Robert Burns

The Board of Directors of the Mattatuck Museum and M. Catherine Smith, president of the museum Board have announced the appointment of Robert Burns as the museum’s new executive director.  He will assume leadership of the Museum effective February 20, 2012.

Burns brings to the position 20 years of administrative and fundraising experience at a variety of not-for-profit institutions, culminating with the last nine years as Vice President for Development at The Olana Partnership, the nonprofit support arm of Olana State Historic Site in Hudson, New York.  Olana, a National Historic Landmark, is the Persian-inspired home and studio of American landscape painter Frederic Edwin Church, a major artist of the Hudson River School.  Burns worked with the curatorial and programming personnel on the development and funding of exhibitions and public programs.

During Burns’ tenure, he worked to secure $15 million for endowment and capital projects. Burns noted, “The Mattatuck is compelling in that the museum’s new focus on American art builds on my experience at Olana, while providing an opportunity to expand well beyond the Hudson River School.”

“I am eager to begin my work with the Mattatuck Museum and look forward to getting to know the Waterbury community,” Burns said. “My passion for American art, the museum’s amazing collections, wonderful staff and dedicated Board make this an ideal match.”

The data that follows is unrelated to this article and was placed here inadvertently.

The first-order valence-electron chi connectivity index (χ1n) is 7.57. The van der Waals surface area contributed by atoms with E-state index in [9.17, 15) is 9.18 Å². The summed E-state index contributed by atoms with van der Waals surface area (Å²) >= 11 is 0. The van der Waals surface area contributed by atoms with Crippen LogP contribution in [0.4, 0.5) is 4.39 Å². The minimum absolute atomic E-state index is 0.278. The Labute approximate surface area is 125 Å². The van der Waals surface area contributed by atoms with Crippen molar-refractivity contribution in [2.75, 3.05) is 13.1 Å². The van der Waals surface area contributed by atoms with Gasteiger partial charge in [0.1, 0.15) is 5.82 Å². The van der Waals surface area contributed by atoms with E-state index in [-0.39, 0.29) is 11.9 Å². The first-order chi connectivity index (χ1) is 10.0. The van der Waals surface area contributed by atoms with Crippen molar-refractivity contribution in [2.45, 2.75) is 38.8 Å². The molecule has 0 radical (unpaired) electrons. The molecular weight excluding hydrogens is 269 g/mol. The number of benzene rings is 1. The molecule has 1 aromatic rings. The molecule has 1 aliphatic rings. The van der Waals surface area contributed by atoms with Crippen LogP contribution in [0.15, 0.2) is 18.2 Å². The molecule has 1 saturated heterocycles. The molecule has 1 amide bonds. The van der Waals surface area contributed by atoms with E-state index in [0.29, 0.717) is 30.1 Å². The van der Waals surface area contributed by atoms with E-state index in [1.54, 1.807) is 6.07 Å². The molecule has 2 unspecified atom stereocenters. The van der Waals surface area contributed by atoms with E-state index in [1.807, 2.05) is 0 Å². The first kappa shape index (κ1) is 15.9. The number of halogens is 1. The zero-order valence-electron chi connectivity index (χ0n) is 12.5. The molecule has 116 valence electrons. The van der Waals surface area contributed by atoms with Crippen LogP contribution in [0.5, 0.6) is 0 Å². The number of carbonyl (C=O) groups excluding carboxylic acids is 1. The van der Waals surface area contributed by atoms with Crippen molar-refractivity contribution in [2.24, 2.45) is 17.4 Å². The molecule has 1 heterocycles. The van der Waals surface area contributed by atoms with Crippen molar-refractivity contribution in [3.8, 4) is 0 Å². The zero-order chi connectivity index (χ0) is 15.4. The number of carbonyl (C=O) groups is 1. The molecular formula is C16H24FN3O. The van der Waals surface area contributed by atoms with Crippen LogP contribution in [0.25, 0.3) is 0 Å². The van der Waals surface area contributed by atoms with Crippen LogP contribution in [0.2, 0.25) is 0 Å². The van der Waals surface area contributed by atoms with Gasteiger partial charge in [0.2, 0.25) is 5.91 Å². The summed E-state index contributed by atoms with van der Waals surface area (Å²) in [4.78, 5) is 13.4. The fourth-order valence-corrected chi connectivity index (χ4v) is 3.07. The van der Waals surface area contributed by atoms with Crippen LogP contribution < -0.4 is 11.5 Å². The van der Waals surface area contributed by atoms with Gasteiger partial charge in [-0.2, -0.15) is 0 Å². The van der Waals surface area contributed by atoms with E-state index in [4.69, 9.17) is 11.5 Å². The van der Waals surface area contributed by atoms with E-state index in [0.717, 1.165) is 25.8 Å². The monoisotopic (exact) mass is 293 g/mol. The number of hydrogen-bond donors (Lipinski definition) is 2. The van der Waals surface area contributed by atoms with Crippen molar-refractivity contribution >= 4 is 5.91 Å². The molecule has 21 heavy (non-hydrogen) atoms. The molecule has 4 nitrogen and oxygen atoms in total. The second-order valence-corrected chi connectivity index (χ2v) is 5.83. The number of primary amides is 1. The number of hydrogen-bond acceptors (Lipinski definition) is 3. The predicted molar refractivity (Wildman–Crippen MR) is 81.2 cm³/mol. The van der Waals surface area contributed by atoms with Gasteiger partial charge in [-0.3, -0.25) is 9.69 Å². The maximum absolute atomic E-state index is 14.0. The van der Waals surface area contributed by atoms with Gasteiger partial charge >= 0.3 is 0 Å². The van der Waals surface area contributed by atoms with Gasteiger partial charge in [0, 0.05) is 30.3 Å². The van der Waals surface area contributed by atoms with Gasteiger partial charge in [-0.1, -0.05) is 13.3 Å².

Burns holds a Bachelor of Fine Arts from West Virginia University and a Master of Fine Arts degree from the University of South Carolina.

“We are delighted to have attracted such a qualified chief executive,” said Cathy Smith.  “Bob Burns has raised millions in support during his career and believes that museums should engage the broad community.  He supports the Mattatuck’s new mission of emphasizing American art while maintaining our strong history programs.”

“The current executive director, Marie Galbraith, announced early this year her intent to retire in 2012,” said Smith.  Galbraith served as Director of Community Programs for 13 years at the Mattatuck Museum and then as Education and Executive Director.  Among her many accomplishments have been increasing attendance and participation of school and community groups in the Museum.  She has led several oral history projects in partnership with community groups and area residents. These stories and images of 20th century life in Waterbury are part of the museum’s award winning exhibit of regional history.

“Marie has brought us to the stature we have today, particularly in the areas of education, community outreach and history,” said Smith.  “The Museum is accredited by the American Association of Museums and has been a lynchpin in the revitalization of downtown Waterbury.”

Smith continued, “We recently expanded our mission to the broader field of American art.  We want to take advantage of opportunities for gifts of important artworks to expand the collection and to expand our audiences in the 10-town region.  We are very optimistic about our future.”

The selection of Burns culminates a national search for a new executive director.  Smith chaired the Search Committee, which retained search consultant Marilyn Hoffman of Museum Search & Reference in Manchester, NH and Boston.  The Search Committee members were James Behuniak, Mary Rosengrant-Chiappalone, C. Hiram Upson, and Kris Jacobi.